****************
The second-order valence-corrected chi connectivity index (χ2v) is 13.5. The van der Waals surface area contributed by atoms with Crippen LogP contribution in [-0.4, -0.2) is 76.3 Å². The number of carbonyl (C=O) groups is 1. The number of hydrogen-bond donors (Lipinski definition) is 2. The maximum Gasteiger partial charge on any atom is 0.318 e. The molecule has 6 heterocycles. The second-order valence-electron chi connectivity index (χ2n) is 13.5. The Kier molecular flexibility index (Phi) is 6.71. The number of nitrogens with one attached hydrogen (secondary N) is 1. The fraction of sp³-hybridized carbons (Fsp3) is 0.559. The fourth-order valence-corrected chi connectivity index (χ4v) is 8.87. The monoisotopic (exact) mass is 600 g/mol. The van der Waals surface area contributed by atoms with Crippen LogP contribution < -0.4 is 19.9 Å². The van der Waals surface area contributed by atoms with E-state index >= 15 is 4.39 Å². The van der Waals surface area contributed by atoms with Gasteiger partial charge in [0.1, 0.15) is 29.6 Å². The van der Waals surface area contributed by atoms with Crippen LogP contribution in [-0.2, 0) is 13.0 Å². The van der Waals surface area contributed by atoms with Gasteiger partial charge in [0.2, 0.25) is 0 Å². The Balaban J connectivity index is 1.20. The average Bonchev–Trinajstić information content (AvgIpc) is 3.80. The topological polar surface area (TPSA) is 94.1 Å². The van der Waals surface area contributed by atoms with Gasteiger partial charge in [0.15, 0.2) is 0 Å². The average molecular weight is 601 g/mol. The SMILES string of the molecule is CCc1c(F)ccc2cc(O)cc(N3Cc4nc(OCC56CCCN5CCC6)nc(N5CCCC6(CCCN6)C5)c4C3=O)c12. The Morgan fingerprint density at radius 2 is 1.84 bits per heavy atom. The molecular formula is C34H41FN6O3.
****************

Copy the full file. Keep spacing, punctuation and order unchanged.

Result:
The second-order valence-corrected chi connectivity index (χ2v) is 13.5. The van der Waals surface area contributed by atoms with Crippen LogP contribution in [-0.4, -0.2) is 76.3 Å². The number of carbonyl (C=O) groups is 1. The number of hydrogen-bond donors (Lipinski definition) is 2. The maximum Gasteiger partial charge on any atom is 0.318 e. The molecule has 6 heterocycles. The second-order valence-electron chi connectivity index (χ2n) is 13.5. The Kier molecular flexibility index (Phi) is 6.71. The number of nitrogens with one attached hydrogen (secondary N) is 1. The fraction of sp³-hybridized carbons (Fsp3) is 0.559. The fourth-order valence-corrected chi connectivity index (χ4v) is 8.87. The monoisotopic (exact) mass is 600 g/mol. The van der Waals surface area contributed by atoms with Crippen LogP contribution < -0.4 is 19.9 Å². The van der Waals surface area contributed by atoms with E-state index >= 15 is 4.39 Å². The van der Waals surface area contributed by atoms with Gasteiger partial charge in [0.1, 0.15) is 29.6 Å². The van der Waals surface area contributed by atoms with Crippen LogP contribution in [-0.2, 0) is 13.0 Å². The van der Waals surface area contributed by atoms with Gasteiger partial charge in [0.2, 0.25) is 0 Å². The Balaban J connectivity index is 1.20. The average Bonchev–Trinajstić information content (AvgIpc) is 3.80. The topological polar surface area (TPSA) is 94.1 Å². The van der Waals surface area contributed by atoms with Gasteiger partial charge in [0.15, 0.2) is 0 Å². The average molecular weight is 601 g/mol. The SMILES string of the molecule is CCc1c(F)ccc2cc(O)cc(N3Cc4nc(OCC56CCCN5CCC6)nc(N5CCCC6(CCCN6)C5)c4C3=O)c12. The Morgan fingerprint density at radius 2 is 1.84 bits per heavy atom. The molecular formula is C34H41FN6O3.